Gene transcription dynamics in the early drosophila embryo
Starts 8 Apr 2016 11:00
Ends 8 Apr 2016 12:00
Central European Time
Central Area, 2nd floor, old SISSA building
Proper development of the adult fly relies on the correct spatial assignment of cell types during fly development. The different identities of cells are determined by sequentially expressing particular subsets of genes in different parts of the embryo.
Bicoid activated Hunchback is essential for Antero-Posterior patterning (among others).
The precision of the timing and spatial expression of the hunchback gene is regulated at the level of gene expression. This process involves the assembly of the transcription machinery and depends on the concentrations of the maternal gradients.
Using recent live imaging experiments that span several cell cycles we can access information on the dynamics of transcription initiation and gain insight into the dynamics of transcription.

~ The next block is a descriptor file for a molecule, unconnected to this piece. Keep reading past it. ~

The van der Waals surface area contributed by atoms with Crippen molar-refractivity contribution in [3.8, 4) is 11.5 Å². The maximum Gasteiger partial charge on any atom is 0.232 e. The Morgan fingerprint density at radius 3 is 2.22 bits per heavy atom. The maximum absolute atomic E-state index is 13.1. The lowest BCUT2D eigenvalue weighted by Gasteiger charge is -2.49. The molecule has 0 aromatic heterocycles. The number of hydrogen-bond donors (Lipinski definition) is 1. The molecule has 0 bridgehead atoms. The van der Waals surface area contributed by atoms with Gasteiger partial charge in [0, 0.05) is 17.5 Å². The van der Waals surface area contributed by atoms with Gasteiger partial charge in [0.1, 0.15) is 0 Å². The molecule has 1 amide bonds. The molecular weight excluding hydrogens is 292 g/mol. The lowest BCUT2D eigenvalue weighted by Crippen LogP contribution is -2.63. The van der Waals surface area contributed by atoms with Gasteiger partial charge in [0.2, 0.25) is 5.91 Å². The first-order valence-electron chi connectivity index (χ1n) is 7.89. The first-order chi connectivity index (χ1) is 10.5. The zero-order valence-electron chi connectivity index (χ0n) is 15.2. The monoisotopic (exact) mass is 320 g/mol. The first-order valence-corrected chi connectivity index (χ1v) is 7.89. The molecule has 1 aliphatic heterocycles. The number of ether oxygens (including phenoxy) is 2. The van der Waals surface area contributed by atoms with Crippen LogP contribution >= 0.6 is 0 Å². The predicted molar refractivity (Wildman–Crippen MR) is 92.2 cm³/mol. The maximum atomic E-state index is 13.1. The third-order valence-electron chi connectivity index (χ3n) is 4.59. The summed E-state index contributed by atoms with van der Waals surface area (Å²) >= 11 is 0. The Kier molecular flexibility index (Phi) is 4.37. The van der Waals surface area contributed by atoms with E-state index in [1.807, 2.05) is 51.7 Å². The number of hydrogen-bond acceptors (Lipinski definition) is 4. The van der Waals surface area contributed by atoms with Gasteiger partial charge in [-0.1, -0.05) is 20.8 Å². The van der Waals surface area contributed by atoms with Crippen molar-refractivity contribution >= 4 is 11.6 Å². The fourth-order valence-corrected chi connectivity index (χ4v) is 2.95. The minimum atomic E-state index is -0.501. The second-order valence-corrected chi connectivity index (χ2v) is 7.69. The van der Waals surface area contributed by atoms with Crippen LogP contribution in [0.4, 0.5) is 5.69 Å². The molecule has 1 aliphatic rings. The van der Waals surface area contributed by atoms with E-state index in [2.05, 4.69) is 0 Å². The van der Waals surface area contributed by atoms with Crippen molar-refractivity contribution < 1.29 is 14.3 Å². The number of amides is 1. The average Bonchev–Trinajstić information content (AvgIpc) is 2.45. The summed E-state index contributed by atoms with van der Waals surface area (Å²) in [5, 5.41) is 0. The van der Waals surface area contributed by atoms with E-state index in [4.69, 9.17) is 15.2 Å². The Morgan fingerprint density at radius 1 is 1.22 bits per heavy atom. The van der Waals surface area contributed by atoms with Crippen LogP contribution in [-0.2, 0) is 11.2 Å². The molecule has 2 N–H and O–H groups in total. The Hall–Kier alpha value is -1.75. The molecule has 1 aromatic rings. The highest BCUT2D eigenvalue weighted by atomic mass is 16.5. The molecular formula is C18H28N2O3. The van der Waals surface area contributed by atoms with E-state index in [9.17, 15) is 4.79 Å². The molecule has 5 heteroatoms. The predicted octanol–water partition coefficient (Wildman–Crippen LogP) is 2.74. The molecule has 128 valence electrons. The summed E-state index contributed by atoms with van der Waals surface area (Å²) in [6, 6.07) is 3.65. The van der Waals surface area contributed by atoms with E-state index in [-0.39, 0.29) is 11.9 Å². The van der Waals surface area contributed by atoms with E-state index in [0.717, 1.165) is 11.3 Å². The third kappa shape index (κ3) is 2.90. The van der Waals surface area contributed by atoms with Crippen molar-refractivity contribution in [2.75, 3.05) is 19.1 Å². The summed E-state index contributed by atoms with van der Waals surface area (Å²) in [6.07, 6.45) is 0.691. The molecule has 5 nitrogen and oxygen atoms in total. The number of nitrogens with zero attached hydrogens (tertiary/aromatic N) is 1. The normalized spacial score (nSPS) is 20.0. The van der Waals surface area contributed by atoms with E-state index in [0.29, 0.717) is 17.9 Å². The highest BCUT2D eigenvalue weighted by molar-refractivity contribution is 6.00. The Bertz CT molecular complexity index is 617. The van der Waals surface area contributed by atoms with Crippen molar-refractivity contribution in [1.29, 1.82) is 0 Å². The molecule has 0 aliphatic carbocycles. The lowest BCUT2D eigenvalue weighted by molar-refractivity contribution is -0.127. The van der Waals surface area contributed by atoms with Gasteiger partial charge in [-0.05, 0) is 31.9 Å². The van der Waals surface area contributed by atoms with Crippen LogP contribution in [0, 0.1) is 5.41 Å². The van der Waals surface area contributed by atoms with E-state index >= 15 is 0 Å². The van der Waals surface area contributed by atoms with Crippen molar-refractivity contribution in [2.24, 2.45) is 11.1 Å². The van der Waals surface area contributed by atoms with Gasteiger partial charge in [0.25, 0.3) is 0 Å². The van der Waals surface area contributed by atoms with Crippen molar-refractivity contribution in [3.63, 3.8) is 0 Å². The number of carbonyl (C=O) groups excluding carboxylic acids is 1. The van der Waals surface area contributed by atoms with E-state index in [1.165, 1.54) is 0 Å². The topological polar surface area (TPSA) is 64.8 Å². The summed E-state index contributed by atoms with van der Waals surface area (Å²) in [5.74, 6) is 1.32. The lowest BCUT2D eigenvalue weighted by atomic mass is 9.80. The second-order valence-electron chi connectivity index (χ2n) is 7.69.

We develop an analysis approach based on a tailor made time dependent autocorrelation function that overcomes all experimental and computational problems to quantify the dynamics of transcription initiation. Both eukaryotic and prokaryotic transcription can involve more than just switching between an active and inactive state, so we extend our analysis to increasing complexity that allows us to infer the effective number of transcription initiation steps and the rates for progressing through them.
We first discuss the accuracy and potential of our method on simulated data and then analyse live MS2-MCP traces from developing fruit fly embryos. We identify the bursty nature of transcription initiation from the hunchback promoter. We show that in the anterior region where Bicoid levels saturate the promoter transcription dynamics is extremely reproducible from cell cycle 11 to 13. We give a new method for computing the limiting accuracy of the antero-posterior boundary sharpness using only the parameters of our model.